WHITE SANDS MISSILE RANGE, N.M. -- Among the nearly 6,000 participants of the 26.2-miles 24th Annual Bataan Memorial Death March that took place March 17 at White Sands Missile Range were two U.S. Army Space and Missile Defense Command/Army Forces Strategic Command employees.

While individuals march for many reasons, all are there to remember the thousands of American and Filipino men who endured and died during the Bataan Death March. T.K. Hunter, SMDC's G-39, and Bill "Blue" Murray, G-31, marched to honor one Soldier in particular - Pvt. Willard Kitchens, a distant cousin of Hunter's wife, Becky.

Kitchens was a member of the 31st Infantry Regiment, an all-American unit fighting on the Bataan peninsula. Kitchens was born in 1911 near Lufkin, Texas, in Angelina County. He was a young single farmer who enlisted for the Philippine Department in February1941, prior to the Japanese attack on Pearl Harbor.

Kitchens survived the death march, but died shortly after his 32nd birthday after about 10 months of captivity in the Japanese Prisoner of War camp at Cabanatuan. Almost 1,600 members of the 31st Infantry Regiment surrendered to the Japanese, and when liberation came in 1945, nearly 1,000 had perished.

During their captivity at the Cabanatuan POW Camp, Lt. Col. Jasper Brady and Maj. Marshall Hurt covertly compiled a thorough roster of those who had served with the regiment. This roster was recovered by the 6th Ranger Battalion during the liberation of Cabanatuan. Kitchens' name was on that list.

On April 9, 1942, American and Filipino forces surrendered to the Imperial Japanese Army following nearly three months of fighting to defend the Bataan peninsula. The men fought in a malaria-infested region, surviving on half or quarter rations with little or no medical help. The medicine supply was exhausted by early February, and Soldiers had to cope with diseases ranging from malaria, diphtheria, and dysentery and vitamin deficiency.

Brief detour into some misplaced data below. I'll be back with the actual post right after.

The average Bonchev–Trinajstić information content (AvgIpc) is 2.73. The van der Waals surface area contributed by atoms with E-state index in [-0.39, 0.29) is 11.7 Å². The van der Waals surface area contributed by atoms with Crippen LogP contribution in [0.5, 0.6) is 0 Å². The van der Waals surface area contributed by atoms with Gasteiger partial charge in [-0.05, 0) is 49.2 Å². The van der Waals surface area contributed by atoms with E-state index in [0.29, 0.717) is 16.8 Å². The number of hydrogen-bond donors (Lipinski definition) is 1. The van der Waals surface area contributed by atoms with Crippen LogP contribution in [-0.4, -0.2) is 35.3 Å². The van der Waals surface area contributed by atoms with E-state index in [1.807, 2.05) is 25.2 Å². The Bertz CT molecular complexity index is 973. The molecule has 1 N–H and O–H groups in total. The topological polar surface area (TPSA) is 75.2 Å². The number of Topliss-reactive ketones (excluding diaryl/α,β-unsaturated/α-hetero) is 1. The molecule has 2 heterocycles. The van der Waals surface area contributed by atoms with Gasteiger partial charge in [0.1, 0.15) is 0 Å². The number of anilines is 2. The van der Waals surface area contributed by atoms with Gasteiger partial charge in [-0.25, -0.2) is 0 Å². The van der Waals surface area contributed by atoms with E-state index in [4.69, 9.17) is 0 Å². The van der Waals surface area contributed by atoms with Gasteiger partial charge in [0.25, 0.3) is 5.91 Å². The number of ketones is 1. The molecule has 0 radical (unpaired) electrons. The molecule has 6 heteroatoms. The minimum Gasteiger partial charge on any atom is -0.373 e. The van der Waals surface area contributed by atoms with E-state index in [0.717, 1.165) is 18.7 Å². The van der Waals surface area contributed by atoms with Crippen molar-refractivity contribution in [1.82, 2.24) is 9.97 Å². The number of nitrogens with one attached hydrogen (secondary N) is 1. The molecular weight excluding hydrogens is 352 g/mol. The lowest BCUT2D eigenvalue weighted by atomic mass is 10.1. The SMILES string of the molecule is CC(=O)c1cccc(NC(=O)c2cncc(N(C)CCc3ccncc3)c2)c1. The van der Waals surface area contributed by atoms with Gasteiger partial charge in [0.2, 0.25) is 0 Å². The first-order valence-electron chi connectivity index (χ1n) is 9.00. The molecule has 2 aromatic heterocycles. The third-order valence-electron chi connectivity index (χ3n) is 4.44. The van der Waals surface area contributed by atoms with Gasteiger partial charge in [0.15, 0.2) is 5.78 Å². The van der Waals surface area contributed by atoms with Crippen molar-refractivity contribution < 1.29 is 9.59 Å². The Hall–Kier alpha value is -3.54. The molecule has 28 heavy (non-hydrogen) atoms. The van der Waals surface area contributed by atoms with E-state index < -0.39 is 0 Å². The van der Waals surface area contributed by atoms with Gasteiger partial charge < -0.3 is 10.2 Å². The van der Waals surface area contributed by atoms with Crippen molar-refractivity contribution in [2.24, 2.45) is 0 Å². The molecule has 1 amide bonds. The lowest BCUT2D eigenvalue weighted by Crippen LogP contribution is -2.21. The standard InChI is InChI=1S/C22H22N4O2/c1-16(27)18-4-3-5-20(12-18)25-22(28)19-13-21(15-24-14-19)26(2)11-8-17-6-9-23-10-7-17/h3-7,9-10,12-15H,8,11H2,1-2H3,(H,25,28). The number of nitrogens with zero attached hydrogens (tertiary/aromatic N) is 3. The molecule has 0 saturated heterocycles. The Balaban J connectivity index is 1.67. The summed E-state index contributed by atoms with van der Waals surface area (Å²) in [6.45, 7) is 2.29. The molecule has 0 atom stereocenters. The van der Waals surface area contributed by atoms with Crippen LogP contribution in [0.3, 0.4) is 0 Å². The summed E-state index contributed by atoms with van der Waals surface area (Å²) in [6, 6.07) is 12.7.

The promised reinforcements never came, so they became known as the "Battling Bastards of Bataan; No Mama, No Papa, No Uncle Sam." These men were then forced to march 60-80 miles under grueling circumstances.

Thousands died because of their weakened physical condition, marching in extreme heat with little to no water or rest, and the brutal treatment by their captors. The "Death March" was actually a series of marches lasting from five to nine days depending on where in the peninsula the captive began his march. The forces on Corregidor did not surrender until May 1942, so they were not subjected to the Death March.

This year, 12 survivors were present to tell first-hand accounts of their experiences. Some of these men, now in their 80s and 90s, were also at the starting line to support the marchers.

Participants in the march have two choices for their route. There's a 26.2-mile full route and a 14.2-mile honorary route for those who want to memorialize Bataan POWs but do not wish to march the full route. There are no awards for the honorary march. There were also several competition categories: Male Individual Military, Female Individual Military, Male Individual ROTC, Female Individual ROTC, Male Individual Civilian, Female Individual Civilian, Military Team, and Civilian Team. The memorial march began on the White Sands Missile Range main post then crossed a hilly, rocky and sandy desert terrain with elevation changes of 4,100 to 5,300 feet.

Registration for the 25th Annual Bataan Memorial Death March will begin in mid-November, and the march is scheduled for March 23, 2014. See http://www.bataanmarch.com for more information.